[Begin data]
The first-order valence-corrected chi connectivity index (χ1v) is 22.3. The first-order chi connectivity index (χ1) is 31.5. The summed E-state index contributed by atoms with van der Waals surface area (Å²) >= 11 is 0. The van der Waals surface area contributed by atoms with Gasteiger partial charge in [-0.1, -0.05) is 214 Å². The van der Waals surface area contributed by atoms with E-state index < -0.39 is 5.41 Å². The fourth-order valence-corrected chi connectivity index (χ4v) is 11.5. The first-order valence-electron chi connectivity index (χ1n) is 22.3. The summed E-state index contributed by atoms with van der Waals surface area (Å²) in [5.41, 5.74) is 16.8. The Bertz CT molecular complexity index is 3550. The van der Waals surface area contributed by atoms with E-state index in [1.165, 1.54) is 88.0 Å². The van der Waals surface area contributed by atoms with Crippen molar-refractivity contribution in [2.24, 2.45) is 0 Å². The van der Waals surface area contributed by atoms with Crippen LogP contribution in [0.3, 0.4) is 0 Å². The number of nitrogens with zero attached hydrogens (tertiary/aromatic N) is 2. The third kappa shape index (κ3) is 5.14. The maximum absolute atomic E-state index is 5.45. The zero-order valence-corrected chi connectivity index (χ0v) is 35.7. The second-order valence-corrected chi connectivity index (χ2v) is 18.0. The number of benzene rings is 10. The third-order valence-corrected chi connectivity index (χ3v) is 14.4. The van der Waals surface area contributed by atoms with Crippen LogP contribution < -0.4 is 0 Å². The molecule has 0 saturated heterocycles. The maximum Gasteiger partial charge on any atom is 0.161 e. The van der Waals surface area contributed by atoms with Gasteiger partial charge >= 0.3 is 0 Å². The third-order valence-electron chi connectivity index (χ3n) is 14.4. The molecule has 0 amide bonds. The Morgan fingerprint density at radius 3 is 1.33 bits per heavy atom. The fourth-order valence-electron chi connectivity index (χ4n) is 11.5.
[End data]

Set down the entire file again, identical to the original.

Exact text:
The first-order valence-corrected chi connectivity index (χ1v) is 22.3. The first-order chi connectivity index (χ1) is 31.5. The summed E-state index contributed by atoms with van der Waals surface area (Å²) >= 11 is 0. The van der Waals surface area contributed by atoms with Gasteiger partial charge in [-0.1, -0.05) is 214 Å². The van der Waals surface area contributed by atoms with E-state index < -0.39 is 5.41 Å². The fourth-order valence-corrected chi connectivity index (χ4v) is 11.5. The first-order valence-electron chi connectivity index (χ1n) is 22.3. The summed E-state index contributed by atoms with van der Waals surface area (Å²) in [5.41, 5.74) is 16.8. The Bertz CT molecular complexity index is 3550. The van der Waals surface area contributed by atoms with E-state index in [1.165, 1.54) is 88.0 Å². The van der Waals surface area contributed by atoms with Crippen molar-refractivity contribution in [2.24, 2.45) is 0 Å². The van der Waals surface area contributed by atoms with Crippen LogP contribution in [0.3, 0.4) is 0 Å². The number of nitrogens with zero attached hydrogens (tertiary/aromatic N) is 2. The third kappa shape index (κ3) is 5.14. The maximum absolute atomic E-state index is 5.45. The zero-order valence-corrected chi connectivity index (χ0v) is 35.7. The second-order valence-corrected chi connectivity index (χ2v) is 18.0. The number of benzene rings is 10. The third-order valence-corrected chi connectivity index (χ3v) is 14.4. The van der Waals surface area contributed by atoms with Crippen LogP contribution < -0.4 is 0 Å². The molecule has 0 saturated heterocycles. The maximum Gasteiger partial charge on any atom is 0.161 e. The van der Waals surface area contributed by atoms with Gasteiger partial charge >= 0.3 is 0 Å². The third-order valence-electron chi connectivity index (χ3n) is 14.4. The molecule has 0 amide bonds. The Morgan fingerprint density at radius 3 is 1.33 bits per heavy atom. The fourth-order valence-electron chi connectivity index (χ4n) is 11.5.